And then the animals are paraded for his consideration, and each receives a name from him. Each has a particular character or quality, and in many ways they exceed his own capabilities — some can fly, others are fast, many are strong. “But for Adam, no suitable helper was found” (Gen 2:20).
So, we are told, God did a remarkable thing. He turned not to the inanimate order — the ground from which the animals had been taken, but to the man himself. He takes from the living substance of the man, and from this he makes a woman.
Thus when he presents her to the man, she is greeted with a cry, “This is now bone of my bones and flesh of my flesh ...”(Ge 2:23). She is the helper suitable for him. But this help is found not in her exceptional qualities, as if she were one of the animals. Rather, it consists in their special relationship, for the text then jumps forward to consider every similar couple:
For this reason a man will leave his father and mother and be united to his wife, and they will become one flesh. (Gen 2:24)
The significance of this, however, goes far beyond the human family.
Throughout the Old Testament, the relationship between God and Israel is depicted in marital terms. Idolatry is therefore likened to sexual unfaithfulness. Early on in Exodus the Israelites are warned not to join in with the other nations when they “prostitute themselves to their gods and sacrifice to them” (Ex 34:15).
Israel, by contrast, must remain faithful to Yahweh, her husband.
The Covenant between God and Israel, therefore, is likened to a covenant of marriage. In extraordinarily frank language, Ezekiel 16 describes Israel as a foundling child, whom God first rescued and then wed:
I made you grow like a plant of the field. You grew up and developed and became the most beautiful of jewels. Your breasts were formed and your hair grew, you who were naked and bare. 8 Later I passed by, and when I looked at you and saw that you were old enough for love, I spread the corner of my garment over you and covered your nakedness. I gave you my solemn oath and entered into a covenant with you, declares the Sovereign LORD, and you became mine. (Ezek 16:7-8)
Of course the Bible abounds in metaphors about God, but this language goes beyond the metaphorical. Rather, we have reached the realm of what theologians call ‘analogy’. When the Bible says that the name of the Lord is a strong tower (Prov 18:10), it means it is not only like such a tower but functions as a strong tower does, protecting those who call on him.
But as we consider the reality of the Lord, all the qualities of a tower disappear. In himself, God is nothing like a strong tower. That is the limitation of a metaphor.
When it comes to being a husband, however, that quality does not disappear when we encounter the reality of God.
How can we be so sure? Because the New Testament, when it talks about Christ as ‘husband’, uses the biblical understanding of marriage to explain the outcome of the crucifixion and resurrection.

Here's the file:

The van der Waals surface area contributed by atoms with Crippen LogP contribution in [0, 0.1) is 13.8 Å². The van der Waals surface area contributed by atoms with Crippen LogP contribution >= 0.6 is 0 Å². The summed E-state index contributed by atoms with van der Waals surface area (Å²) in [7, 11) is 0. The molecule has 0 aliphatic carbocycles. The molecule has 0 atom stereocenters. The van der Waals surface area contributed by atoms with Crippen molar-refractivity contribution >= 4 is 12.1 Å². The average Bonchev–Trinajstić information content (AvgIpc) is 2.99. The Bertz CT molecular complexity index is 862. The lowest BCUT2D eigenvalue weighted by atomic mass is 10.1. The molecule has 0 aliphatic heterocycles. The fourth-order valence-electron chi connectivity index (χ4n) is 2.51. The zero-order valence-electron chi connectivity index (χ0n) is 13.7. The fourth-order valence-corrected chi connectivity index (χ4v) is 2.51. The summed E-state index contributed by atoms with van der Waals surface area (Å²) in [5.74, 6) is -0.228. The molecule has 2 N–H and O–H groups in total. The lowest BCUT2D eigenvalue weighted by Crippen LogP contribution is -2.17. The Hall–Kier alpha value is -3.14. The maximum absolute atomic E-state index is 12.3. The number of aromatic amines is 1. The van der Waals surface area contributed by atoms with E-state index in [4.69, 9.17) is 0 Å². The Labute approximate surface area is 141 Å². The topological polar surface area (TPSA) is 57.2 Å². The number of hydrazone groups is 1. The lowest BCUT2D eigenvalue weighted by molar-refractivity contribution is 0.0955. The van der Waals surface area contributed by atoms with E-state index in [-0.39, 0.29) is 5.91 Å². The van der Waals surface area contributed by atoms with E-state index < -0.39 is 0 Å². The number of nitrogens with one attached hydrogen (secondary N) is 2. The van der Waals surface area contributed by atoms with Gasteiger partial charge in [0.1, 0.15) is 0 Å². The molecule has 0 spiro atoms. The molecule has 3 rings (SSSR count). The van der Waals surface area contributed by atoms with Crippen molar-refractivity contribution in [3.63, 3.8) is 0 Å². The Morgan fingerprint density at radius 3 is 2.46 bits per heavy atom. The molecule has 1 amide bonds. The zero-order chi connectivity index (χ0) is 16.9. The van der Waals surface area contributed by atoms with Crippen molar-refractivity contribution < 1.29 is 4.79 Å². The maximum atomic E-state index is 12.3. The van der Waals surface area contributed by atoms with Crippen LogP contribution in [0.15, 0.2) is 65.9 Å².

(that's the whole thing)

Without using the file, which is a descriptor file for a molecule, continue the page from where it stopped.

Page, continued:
In Ephesians 5:25, Paul writes that,
... Christ loved the church and gave himself up for her 26 to make her holy, cleansing her by the washing with water through the word, 27 and to present her to himself as a radiant church, without stain or wrinkle or any other blemish, but holy and blameless.
But how has he been able to do this? Christ is holy and blameless, but the Church is unwashed, stained, wrinkled and blemished by sin. Christ died on the cross — and we say that he took our place — but then that leaves me standing as an onlooker, and if I am just an onlooker, am I not still lost and sinful?
The answer lies in the connection Paul draws between Christ and Genesis. In v 29 he continues,
After all, no one ever hated his own body, but he feeds and cares for it, just as Christ does the church— 30 for we are members of his body.
And then he appeals directly to Genesis 2:24: “For this reason,” he writes, “a man will leave his father and mother and be united to his wife, and the two will become one flesh.” (Eph 5:29-30)
Then he adds, “This is a profound mystery—but I am talking about Christ and the church.”
And there is our answer. In the Book of Common Prayer, the introduction to the marriage service says that “holy Matrimony ... is an honourable estate, instituted of God in the time of man's innocency, signifying unto us the mystical union that is betwixt Christ and his Church”.
What this reminds us is that we must read Genesis ‘Christologically’. Marriage is the sign, and Adam and Eve are the first married couple, but the thing signified is Christ and the Church — and this is how you and I are saved by Christ on the cross and raised with Christ raised from the dead, for in marriage “the two become one flesh”.
He died, and we died in union with him. Our sins were laid on him, because he, the friend of sinners, is in union with us. Christ, who gives us his body to eat, makes us bone of his bone and flesh of his flesh. And so on that great day when he is raised, we rise with him to newness of life. Amen.Please give a full name and location when posting. Comments without this information may be deleted. Recommend: